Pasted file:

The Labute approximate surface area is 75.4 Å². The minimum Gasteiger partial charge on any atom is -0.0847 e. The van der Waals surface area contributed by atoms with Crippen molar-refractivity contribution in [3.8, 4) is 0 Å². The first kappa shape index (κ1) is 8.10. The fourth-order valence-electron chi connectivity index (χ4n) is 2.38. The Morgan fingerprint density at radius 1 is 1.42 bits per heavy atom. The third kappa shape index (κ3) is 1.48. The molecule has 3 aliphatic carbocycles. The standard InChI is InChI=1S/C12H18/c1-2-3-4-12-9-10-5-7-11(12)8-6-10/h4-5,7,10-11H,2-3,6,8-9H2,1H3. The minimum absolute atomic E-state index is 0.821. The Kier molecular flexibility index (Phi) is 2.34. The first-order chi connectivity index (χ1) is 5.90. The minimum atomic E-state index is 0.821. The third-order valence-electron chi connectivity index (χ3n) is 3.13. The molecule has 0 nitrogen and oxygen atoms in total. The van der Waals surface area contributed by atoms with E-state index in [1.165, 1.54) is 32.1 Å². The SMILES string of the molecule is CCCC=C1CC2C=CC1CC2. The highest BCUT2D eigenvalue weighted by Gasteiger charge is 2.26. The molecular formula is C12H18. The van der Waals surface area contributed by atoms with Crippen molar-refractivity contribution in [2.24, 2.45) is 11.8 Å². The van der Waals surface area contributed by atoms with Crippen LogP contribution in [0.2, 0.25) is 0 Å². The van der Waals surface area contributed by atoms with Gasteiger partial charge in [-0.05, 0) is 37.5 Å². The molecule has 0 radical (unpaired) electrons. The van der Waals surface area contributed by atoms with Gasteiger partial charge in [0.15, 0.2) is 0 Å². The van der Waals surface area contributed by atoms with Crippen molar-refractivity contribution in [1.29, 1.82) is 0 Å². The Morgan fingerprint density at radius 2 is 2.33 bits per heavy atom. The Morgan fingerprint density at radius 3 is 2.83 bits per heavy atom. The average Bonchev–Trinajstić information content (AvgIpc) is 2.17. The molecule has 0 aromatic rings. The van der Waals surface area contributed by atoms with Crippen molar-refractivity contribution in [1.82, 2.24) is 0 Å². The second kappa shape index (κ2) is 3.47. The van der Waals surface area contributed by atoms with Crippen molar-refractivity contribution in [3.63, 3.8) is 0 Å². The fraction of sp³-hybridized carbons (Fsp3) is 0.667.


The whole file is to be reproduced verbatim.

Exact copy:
The Labute approximate surface area is 75.4 Å². The minimum Gasteiger partial charge on any atom is -0.0847 e. The van der Waals surface area contributed by atoms with Crippen molar-refractivity contribution in [3.8, 4) is 0 Å². The first kappa shape index (κ1) is 8.10. The fourth-order valence-electron chi connectivity index (χ4n) is 2.38. The Morgan fingerprint density at radius 1 is 1.42 bits per heavy atom. The third kappa shape index (κ3) is 1.48. The molecule has 3 aliphatic carbocycles. The standard InChI is InChI=1S/C12H18/c1-2-3-4-12-9-10-5-7-11(12)8-6-10/h4-5,7,10-11H,2-3,6,8-9H2,1H3. The minimum absolute atomic E-state index is 0.821. The Kier molecular flexibility index (Phi) is 2.34. The first-order chi connectivity index (χ1) is 5.90. The minimum atomic E-state index is 0.821. The third-order valence-electron chi connectivity index (χ3n) is 3.13. The molecule has 0 nitrogen and oxygen atoms in total. The van der Waals surface area contributed by atoms with E-state index in [1.165, 1.54) is 32.1 Å². The SMILES string of the molecule is CCCC=C1CC2C=CC1CC2. The highest BCUT2D eigenvalue weighted by Gasteiger charge is 2.26. The molecular formula is C12H18. The van der Waals surface area contributed by atoms with Crippen molar-refractivity contribution in [2.24, 2.45) is 11.8 Å². The van der Waals surface area contributed by atoms with Crippen LogP contribution in [0.2, 0.25) is 0 Å². The van der Waals surface area contributed by atoms with Gasteiger partial charge in [-0.05, 0) is 37.5 Å². The molecule has 0 radical (unpaired) electrons. The van der Waals surface area contributed by atoms with Gasteiger partial charge in [0.15, 0.2) is 0 Å². The van der Waals surface area contributed by atoms with Crippen molar-refractivity contribution in [1.29, 1.82) is 0 Å². The Morgan fingerprint density at radius 2 is 2.33 bits per heavy atom. The Morgan fingerprint density at radius 3 is 2.83 bits per heavy atom. The average Bonchev–Trinajstić information content (AvgIpc) is 2.17. The molecule has 0 aromatic rings. The van der Waals surface area contributed by atoms with Crippen molar-refractivity contribution in [1.82, 2.24) is 0 Å². The second kappa shape index (κ2) is 3.47. The van der Waals surface area contributed by atoms with Crippen molar-refractivity contribution in [3.63, 3.8) is 0 Å². The fraction of sp³-hybridized carbons (Fsp3) is 0.667.